Hachiken can’t solve all the problems, but maybe he can help out with one.
What They Say:
“The Last Milk”
Content: (please note that the content portion of a review may contain spoilers)
Hachiken, sick of friends telling him to let things go and not worry about problems that don’t concern him, finally lets it all out as he tells Aki to “drag me into things.” Despite protestations, he explains that he knows he will be hurt, and that he can’t fix it, but he wants to understand. It’s a big moment for Hachiken, finally demanding this from her, but Aki makes her own revelation about her tightlipped, closed-off personality: she couldn’t stand to see Hachiken hurt himself over this, and she tried to keep him at a distance. But now she knows she can’t do that anymore, and she vows to let him in on her problems.
This, of course, causes Hachiken to stress, as he begins to realize how lucky he was with money, even if his parents didn’t get him, while Komaba has to get a job and the Mikage family would have to sell some of their livestock for Aki to even go to college. Though he admitted to not being able to fix anything, Hachiken still fishes around for some quick-money schemes (working with the mafia to sell crab is one suggestion from a teacher) but this only further proves how impossible the situation is.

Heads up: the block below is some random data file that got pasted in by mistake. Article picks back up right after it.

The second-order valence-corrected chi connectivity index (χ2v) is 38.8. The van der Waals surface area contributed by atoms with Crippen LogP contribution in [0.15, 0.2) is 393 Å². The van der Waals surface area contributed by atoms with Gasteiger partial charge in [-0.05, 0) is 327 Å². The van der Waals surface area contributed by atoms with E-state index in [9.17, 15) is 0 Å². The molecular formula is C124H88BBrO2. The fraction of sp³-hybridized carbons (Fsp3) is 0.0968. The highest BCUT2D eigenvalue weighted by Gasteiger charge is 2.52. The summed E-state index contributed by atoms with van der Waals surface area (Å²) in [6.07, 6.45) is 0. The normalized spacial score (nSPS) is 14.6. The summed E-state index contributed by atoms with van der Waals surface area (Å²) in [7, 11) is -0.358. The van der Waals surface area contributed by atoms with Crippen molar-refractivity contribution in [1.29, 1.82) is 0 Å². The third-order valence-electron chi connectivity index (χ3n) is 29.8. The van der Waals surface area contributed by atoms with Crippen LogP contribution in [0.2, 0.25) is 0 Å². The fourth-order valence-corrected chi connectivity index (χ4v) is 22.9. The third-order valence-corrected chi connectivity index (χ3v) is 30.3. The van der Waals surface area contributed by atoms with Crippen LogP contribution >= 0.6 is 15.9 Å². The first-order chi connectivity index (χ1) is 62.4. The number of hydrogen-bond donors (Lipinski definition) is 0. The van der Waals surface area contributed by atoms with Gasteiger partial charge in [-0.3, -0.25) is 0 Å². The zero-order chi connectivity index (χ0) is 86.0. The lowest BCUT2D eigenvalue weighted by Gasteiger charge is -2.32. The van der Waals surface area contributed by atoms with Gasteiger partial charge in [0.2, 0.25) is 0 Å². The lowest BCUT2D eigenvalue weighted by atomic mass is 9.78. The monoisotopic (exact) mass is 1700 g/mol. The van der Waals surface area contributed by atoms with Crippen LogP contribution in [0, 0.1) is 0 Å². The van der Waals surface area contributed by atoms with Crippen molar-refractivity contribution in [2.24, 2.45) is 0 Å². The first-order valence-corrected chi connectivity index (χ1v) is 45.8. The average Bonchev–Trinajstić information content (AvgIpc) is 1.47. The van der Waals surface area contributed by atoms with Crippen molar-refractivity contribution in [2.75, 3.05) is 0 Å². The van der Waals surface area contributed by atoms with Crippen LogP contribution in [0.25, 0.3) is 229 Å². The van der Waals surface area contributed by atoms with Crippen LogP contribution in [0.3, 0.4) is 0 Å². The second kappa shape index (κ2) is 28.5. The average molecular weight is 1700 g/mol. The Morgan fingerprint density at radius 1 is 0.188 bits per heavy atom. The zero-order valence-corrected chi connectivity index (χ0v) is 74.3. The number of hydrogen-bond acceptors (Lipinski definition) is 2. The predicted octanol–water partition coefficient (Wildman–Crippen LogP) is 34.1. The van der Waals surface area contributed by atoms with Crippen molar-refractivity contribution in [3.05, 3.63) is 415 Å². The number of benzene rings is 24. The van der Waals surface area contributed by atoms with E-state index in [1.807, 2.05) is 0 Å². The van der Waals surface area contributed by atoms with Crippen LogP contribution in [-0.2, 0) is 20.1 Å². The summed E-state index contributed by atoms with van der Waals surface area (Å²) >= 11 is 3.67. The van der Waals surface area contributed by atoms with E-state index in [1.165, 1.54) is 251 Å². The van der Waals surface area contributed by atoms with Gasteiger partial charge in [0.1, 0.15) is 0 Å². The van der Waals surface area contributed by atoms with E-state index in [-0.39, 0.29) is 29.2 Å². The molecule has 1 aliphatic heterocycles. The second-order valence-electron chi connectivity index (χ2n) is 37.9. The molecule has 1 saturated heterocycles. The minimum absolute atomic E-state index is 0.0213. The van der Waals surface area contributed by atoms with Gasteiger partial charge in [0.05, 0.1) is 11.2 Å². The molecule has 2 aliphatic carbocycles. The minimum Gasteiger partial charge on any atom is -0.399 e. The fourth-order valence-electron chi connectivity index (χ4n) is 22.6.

The next big thing that Aki, and thus Hachiken, have to deal with comes up when Komaba alerts her that the family decided to sell off all their cattle. They both go to see them off and give their support to Komaba and his family. The color pallet of a gray and foggy morning further drives home the point of hopelessness — there’s nothing else Hachiken or anyone else can do to keep the cows from going to other farms or being slaughtered because they’re too old, leaving behind an empty cattle shed that’s far too cold.
After an awkwardly placed ending song (there are still several minutes of episode left afterward) Hachiken makes a point that Komaba must be much more despondent than he’s letting on to his friends, “Because he’s lost his dreams and he’s all empty inside.” Aki feels for him, too, but watching Komaba stop working towards a big dream gets her thinking about her own dream that she never even tried for. This is where Hachiken’s relationship towards Aki really shows itself as something special: he wants Aki to do whatever it is she wants to do, and if that means working with horses and not taking on the family business, then he wants to stand behind her and support her as she finally admits her feelings to her family.
This was a really bittersweet episode, as the miraculous solutions you hope Hachiken or the others will come up with never come to pass. While this is disappointing, and frustrating, it follows the anime’s usual pattern, where despite the humor the story and characters remain honest about farm life, both the good, and the bad, which has been what makes the show so good from the beginning. Careful not to end the episode on such a low note, there is some improvement on Aki’s attitude towards her dreams, and what she wants out of life, though we’ll have to wait until the next episode to see if she gains anything from that.
Streamed by: Crunchyroll
Review Equipment: 13″ Apple Macbook set to 720p